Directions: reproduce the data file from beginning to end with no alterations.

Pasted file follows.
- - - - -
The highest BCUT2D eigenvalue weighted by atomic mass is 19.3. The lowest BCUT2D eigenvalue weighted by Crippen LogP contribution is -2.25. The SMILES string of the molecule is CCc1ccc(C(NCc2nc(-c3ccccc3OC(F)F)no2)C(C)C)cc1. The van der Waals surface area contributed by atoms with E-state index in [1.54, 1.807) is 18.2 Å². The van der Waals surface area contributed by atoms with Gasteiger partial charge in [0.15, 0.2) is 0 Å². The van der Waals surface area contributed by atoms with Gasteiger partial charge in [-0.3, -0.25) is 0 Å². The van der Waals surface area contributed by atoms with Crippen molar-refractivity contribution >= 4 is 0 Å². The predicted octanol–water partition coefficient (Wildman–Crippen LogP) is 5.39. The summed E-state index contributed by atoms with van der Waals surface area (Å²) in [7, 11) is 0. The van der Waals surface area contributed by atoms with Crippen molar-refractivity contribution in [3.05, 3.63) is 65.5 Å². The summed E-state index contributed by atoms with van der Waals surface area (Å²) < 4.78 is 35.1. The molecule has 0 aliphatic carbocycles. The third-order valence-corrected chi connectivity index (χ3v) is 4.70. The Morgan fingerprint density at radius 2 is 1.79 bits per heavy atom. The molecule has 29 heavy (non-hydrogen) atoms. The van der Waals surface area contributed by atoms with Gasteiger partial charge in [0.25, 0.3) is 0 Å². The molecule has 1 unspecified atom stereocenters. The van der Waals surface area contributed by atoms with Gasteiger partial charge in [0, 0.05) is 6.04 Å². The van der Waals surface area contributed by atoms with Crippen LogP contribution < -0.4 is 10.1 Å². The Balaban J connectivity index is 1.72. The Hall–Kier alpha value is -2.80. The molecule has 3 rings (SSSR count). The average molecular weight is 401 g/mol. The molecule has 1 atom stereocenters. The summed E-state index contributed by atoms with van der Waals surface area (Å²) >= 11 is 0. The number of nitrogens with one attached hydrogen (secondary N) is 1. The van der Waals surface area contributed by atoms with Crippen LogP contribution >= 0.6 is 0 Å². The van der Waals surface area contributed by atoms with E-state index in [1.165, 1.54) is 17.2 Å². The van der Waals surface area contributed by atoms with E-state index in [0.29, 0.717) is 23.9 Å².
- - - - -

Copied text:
The highest BCUT2D eigenvalue weighted by atomic mass is 19.3. The lowest BCUT2D eigenvalue weighted by Crippen LogP contribution is -2.25. The SMILES string of the molecule is CCc1ccc(C(NCc2nc(-c3ccccc3OC(F)F)no2)C(C)C)cc1. The van der Waals surface area contributed by atoms with E-state index in [1.54, 1.807) is 18.2 Å². The van der Waals surface area contributed by atoms with Gasteiger partial charge in [0.15, 0.2) is 0 Å². The van der Waals surface area contributed by atoms with Gasteiger partial charge in [-0.3, -0.25) is 0 Å². The van der Waals surface area contributed by atoms with Crippen molar-refractivity contribution >= 4 is 0 Å². The predicted octanol–water partition coefficient (Wildman–Crippen LogP) is 5.39. The summed E-state index contributed by atoms with van der Waals surface area (Å²) in [7, 11) is 0. The van der Waals surface area contributed by atoms with Crippen molar-refractivity contribution in [3.05, 3.63) is 65.5 Å². The summed E-state index contributed by atoms with van der Waals surface area (Å²) < 4.78 is 35.1. The molecule has 0 aliphatic carbocycles. The third-order valence-corrected chi connectivity index (χ3v) is 4.70. The Morgan fingerprint density at radius 2 is 1.79 bits per heavy atom. The molecule has 29 heavy (non-hydrogen) atoms. The van der Waals surface area contributed by atoms with Gasteiger partial charge in [0.25, 0.3) is 0 Å². The molecule has 1 unspecified atom stereocenters. The van der Waals surface area contributed by atoms with Gasteiger partial charge in [0, 0.05) is 6.04 Å². The van der Waals surface area contributed by atoms with Crippen LogP contribution < -0.4 is 10.1 Å². The Balaban J connectivity index is 1.72. The Hall–Kier alpha value is -2.80. The molecule has 3 rings (SSSR count). The average molecular weight is 401 g/mol. The molecule has 1 atom stereocenters. The summed E-state index contributed by atoms with van der Waals surface area (Å²) >= 11 is 0. The number of nitrogens with one attached hydrogen (secondary N) is 1. The van der Waals surface area contributed by atoms with Crippen LogP contribution >= 0.6 is 0 Å². The van der Waals surface area contributed by atoms with E-state index in [1.165, 1.54) is 17.2 Å². The van der Waals surface area contributed by atoms with E-state index in [0.29, 0.717) is 23.9 Å².